Facebook Child Safety App to Report Online Predators in U.K.
Joanne Shields, Facebook's vice president for Europe, the Middle East and Africa, acknowledges that the new app likely won't be a "silver bullet" of Internet safety, and insists that "it is only through the constant and concerted effort of the industry, police, parents and young people themselves that we can all keep safe online." British crime prevention minister James Brokenshire echoed Shields's sentiments, maintaining that it's still "vital that government continue to work with industry, police, and parents to educate children about the dangers they may face online."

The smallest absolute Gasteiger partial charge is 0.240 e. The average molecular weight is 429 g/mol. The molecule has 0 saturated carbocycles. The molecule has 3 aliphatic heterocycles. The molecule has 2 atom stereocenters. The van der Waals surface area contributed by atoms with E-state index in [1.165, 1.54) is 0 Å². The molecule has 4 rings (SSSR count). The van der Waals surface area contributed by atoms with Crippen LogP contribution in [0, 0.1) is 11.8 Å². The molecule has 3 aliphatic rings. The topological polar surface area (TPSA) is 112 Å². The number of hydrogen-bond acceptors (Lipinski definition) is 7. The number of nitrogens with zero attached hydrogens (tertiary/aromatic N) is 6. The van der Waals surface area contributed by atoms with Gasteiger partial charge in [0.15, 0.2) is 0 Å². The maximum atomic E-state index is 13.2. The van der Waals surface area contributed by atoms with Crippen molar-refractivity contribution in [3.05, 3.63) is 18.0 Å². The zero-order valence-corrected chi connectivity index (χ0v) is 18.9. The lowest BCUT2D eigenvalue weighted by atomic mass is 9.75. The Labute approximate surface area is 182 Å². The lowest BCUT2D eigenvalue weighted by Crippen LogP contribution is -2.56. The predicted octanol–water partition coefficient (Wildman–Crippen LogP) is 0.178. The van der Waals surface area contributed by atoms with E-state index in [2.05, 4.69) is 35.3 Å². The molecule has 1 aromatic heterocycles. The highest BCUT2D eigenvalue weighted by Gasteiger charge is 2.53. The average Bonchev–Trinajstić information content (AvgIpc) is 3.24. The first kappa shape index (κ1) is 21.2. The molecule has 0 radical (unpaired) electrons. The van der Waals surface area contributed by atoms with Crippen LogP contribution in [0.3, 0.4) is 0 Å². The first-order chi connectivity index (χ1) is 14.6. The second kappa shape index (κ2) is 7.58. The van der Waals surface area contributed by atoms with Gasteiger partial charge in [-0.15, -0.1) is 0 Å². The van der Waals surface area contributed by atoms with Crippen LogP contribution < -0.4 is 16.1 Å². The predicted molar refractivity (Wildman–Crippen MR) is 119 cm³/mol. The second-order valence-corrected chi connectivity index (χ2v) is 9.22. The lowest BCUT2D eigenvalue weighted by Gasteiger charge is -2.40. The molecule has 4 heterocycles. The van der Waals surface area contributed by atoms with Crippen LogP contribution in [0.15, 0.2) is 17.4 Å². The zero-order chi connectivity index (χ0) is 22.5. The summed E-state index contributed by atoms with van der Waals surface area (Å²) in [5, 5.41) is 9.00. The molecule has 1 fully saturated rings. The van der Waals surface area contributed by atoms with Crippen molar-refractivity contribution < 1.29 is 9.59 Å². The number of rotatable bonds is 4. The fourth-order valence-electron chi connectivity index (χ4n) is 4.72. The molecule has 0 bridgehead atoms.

Pressure for Facebook to implement a so-called 'panic button' across user profiles has been building ever since a 17-year-old girl was kidnapped, raped and murdered by a man she'd met on Facebook earlier this year. After initially refusing to implement such a button back in March, the 'Book seems to have arrived at a healthy compromise. It likely won't turn the site into a crime-free playground overnight, though, as its success still relies upon the assumption that teenagers will voluntarily install this application. Psychologically, though, Facebook's new initiative should provide at least one more safety net for its young (and vulnerable) online population. [From: Reuters and Dawn/AFP]